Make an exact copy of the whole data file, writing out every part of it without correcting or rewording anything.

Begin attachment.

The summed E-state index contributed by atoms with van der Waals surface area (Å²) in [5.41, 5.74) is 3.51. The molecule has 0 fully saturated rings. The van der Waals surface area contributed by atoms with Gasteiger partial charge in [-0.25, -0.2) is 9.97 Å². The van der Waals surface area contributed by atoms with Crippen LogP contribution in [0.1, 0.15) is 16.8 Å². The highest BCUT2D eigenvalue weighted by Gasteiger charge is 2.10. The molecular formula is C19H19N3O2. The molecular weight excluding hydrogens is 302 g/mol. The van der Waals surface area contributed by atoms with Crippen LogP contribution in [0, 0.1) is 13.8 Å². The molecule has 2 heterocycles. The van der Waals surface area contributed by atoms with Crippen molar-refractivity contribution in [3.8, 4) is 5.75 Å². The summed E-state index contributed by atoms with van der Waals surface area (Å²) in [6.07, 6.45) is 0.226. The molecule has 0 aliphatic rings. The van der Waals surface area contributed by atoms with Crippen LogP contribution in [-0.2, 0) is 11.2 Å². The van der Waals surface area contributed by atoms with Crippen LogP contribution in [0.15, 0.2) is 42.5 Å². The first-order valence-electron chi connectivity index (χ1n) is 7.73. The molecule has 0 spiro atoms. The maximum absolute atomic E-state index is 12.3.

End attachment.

The summed E-state index contributed by atoms with van der Waals surface area (Å²) in [5.41, 5.74) is 3.51. The molecule has 0 fully saturated rings. The van der Waals surface area contributed by atoms with Gasteiger partial charge in [-0.25, -0.2) is 9.97 Å². The van der Waals surface area contributed by atoms with Crippen LogP contribution in [0.1, 0.15) is 16.8 Å². The highest BCUT2D eigenvalue weighted by Gasteiger charge is 2.10. The molecular formula is C19H19N3O2. The molecular weight excluding hydrogens is 302 g/mol. The van der Waals surface area contributed by atoms with Crippen LogP contribution in [0, 0.1) is 13.8 Å². The molecule has 2 heterocycles. The van der Waals surface area contributed by atoms with Crippen molar-refractivity contribution in [3.8, 4) is 5.75 Å². The summed E-state index contributed by atoms with van der Waals surface area (Å²) in [6.07, 6.45) is 0.226. The molecule has 0 aliphatic rings. The van der Waals surface area contributed by atoms with Crippen LogP contribution in [-0.2, 0) is 11.2 Å². The van der Waals surface area contributed by atoms with Crippen LogP contribution in [0.15, 0.2) is 42.5 Å². The first-order valence-electron chi connectivity index (χ1n) is 7.73. The molecule has 0 spiro atoms. The maximum absolute atomic E-state index is 12.3.